Matthieu de Quillacq told us Monday at Oshkosh that he is “a lucky man” and not because he survived his trip to Oshkosh from the south of France in his Italian-made Kompress CH-7 very light helicopter. Long before the weeklong trip that brought Quillacq to AirVenture Oshkosh 2010, Quillacq won a timed point-to-point navigation contest (no GPS allowed) when he flew the CH-7 against big-name turbine-driven competitors. Before working for Kompress, Quillacq competed in hang gliders and also flew paragliders, honing his airmanship and eyesight navigation. For Kompress customers, he’s delivered (flown) a helicopter to Africa and he’s flown another over China’s Great Wall. On his trip to Oshkosh, Quillacq spent some long lonely hours over cold open water. He described the early, long overwater leg between Faroe Island and Iceland: “It’s funny because your head starts to think differently … you feel you are nothing and you try to find God everywhere.”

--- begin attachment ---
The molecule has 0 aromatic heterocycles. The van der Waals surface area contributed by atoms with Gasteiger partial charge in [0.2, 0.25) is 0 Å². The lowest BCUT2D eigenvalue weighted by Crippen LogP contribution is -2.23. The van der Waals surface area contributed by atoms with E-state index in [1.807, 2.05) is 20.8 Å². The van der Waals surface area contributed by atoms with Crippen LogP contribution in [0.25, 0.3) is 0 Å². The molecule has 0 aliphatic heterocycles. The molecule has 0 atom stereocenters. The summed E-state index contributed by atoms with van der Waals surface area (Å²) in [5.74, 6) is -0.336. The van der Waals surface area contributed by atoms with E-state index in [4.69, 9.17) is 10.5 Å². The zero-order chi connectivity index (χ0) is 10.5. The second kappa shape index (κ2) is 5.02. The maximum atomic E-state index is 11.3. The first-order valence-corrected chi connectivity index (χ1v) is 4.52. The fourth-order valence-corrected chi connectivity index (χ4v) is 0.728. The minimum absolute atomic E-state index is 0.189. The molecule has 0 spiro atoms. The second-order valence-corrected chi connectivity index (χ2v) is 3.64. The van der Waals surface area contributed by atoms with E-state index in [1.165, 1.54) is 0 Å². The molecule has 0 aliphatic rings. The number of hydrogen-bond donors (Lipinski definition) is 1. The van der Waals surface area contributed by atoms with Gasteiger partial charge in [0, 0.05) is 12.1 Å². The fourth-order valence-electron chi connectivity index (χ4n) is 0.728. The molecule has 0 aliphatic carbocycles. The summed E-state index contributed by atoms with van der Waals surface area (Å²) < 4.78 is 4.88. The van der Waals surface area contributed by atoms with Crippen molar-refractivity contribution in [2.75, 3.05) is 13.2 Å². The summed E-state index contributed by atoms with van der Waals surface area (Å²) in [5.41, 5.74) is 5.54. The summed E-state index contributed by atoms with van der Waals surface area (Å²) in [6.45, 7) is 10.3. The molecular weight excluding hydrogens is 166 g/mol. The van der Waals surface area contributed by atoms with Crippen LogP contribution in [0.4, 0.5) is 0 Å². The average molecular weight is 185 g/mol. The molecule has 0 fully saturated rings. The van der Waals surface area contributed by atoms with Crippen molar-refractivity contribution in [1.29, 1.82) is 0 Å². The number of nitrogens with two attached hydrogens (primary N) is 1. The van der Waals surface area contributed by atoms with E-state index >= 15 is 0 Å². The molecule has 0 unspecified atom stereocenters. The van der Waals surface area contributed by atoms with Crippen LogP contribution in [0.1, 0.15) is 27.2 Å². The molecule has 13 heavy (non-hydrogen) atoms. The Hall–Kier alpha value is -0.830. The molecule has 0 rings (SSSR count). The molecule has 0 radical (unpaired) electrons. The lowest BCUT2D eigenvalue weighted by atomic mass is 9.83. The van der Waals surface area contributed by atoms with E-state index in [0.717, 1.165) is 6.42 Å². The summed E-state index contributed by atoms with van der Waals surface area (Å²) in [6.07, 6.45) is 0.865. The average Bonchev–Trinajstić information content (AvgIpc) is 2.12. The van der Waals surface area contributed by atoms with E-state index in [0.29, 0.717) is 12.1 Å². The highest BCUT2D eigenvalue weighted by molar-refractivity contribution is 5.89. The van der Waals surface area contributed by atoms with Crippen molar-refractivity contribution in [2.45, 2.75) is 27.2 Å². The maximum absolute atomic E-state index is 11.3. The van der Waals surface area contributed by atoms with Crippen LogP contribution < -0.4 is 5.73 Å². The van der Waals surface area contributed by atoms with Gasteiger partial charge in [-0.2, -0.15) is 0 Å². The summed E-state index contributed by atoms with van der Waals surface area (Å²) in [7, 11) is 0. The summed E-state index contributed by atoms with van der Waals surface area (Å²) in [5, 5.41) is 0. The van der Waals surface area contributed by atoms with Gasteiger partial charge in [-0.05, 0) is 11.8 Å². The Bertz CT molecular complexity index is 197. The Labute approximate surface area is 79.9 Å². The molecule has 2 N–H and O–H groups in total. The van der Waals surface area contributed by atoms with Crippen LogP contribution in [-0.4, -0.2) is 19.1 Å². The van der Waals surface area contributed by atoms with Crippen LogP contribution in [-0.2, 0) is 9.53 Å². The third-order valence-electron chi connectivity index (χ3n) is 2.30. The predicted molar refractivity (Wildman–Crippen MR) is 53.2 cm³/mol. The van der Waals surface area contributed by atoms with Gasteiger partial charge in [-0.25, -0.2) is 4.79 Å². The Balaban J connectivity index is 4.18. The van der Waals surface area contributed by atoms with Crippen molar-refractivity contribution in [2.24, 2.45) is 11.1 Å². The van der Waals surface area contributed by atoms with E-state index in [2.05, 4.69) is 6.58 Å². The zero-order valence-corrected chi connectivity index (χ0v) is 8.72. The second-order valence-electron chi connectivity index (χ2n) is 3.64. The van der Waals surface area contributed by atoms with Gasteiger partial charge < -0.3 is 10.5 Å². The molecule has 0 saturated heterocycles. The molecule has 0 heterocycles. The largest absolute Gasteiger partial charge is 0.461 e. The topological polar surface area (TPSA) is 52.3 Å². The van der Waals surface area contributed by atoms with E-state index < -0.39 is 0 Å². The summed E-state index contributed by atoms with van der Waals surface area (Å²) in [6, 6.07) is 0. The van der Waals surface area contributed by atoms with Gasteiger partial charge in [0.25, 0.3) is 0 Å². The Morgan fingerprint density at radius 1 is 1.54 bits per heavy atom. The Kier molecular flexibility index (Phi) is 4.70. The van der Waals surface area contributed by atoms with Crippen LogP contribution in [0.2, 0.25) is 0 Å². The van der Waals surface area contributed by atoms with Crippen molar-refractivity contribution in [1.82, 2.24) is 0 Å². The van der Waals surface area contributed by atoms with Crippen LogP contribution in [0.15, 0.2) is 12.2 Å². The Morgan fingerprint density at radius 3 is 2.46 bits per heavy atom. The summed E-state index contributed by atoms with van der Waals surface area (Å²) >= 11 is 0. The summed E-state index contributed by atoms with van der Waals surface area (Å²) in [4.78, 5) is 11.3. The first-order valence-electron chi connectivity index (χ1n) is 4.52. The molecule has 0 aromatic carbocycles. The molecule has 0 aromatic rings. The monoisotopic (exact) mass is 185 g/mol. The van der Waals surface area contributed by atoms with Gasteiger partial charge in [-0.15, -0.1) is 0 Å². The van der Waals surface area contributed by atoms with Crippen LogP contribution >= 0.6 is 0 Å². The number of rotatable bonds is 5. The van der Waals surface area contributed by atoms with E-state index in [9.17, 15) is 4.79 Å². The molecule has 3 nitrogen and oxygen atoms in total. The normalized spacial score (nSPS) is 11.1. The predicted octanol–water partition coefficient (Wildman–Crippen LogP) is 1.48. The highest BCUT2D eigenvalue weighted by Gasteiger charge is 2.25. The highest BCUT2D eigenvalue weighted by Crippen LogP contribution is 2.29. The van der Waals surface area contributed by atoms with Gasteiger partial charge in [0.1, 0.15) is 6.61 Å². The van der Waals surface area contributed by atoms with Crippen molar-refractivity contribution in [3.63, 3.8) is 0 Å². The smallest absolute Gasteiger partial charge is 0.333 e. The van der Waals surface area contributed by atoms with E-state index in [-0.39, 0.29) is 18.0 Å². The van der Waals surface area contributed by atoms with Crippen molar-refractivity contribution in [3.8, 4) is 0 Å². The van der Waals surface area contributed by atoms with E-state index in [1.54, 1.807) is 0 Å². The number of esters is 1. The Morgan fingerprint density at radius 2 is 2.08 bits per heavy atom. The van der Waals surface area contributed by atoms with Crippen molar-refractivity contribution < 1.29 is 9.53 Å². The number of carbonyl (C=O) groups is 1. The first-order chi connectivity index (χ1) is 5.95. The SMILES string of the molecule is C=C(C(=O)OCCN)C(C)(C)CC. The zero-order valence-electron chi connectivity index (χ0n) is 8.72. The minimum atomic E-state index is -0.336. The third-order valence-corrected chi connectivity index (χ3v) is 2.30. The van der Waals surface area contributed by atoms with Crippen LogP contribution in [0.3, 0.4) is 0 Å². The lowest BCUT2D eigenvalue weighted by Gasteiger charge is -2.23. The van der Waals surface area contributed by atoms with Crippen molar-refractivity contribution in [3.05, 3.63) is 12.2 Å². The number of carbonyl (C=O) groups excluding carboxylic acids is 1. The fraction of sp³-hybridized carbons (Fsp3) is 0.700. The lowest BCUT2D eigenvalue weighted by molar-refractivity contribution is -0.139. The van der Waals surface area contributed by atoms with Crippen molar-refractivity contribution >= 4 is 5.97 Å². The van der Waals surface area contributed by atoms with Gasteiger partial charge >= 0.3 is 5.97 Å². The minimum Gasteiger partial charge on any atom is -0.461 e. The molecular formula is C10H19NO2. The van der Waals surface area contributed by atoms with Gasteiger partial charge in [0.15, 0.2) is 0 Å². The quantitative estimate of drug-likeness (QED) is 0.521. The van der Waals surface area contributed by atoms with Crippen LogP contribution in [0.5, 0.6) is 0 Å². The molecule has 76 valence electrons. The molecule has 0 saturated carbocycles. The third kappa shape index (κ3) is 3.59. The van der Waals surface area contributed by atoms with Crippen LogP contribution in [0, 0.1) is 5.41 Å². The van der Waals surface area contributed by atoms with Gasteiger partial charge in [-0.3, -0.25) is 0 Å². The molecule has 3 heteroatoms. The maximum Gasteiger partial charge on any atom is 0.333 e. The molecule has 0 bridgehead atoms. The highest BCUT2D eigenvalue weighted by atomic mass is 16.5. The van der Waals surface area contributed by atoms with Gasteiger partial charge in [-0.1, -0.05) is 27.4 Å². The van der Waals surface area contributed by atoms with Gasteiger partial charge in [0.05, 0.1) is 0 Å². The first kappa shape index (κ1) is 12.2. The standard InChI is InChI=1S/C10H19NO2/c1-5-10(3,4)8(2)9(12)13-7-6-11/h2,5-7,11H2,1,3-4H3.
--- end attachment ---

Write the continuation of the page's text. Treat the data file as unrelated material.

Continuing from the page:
Quillacq’s nearly 5,000-mile trip from Barcelonnette, France, to Oshkosh, Wis., took him about eight days, aided by longer daylight hours in the far north. His route took him through the UK, Iceland, Greenland, Baffin Island and through Canada across the cold Labrador Sea. He hopes to continue on through the U.S. and Canada, through Russia and on home. The Kompress CH-7, as tiny as it is, is a two-place helicopter, but isn’t built for such long trips. Quillacq fitted the back seat with a 40-ish gallon fuel tank he fabricated from carbon fiber. The tank gave Quillacq a range of more than 900 miles. And the Rotax 914 turbocharged engine gave him the flexibility of using unleaded fuel supplied by any outpost he could find along the way. He was performing routine maintenance on the helicopter when we found him at Oshkosh.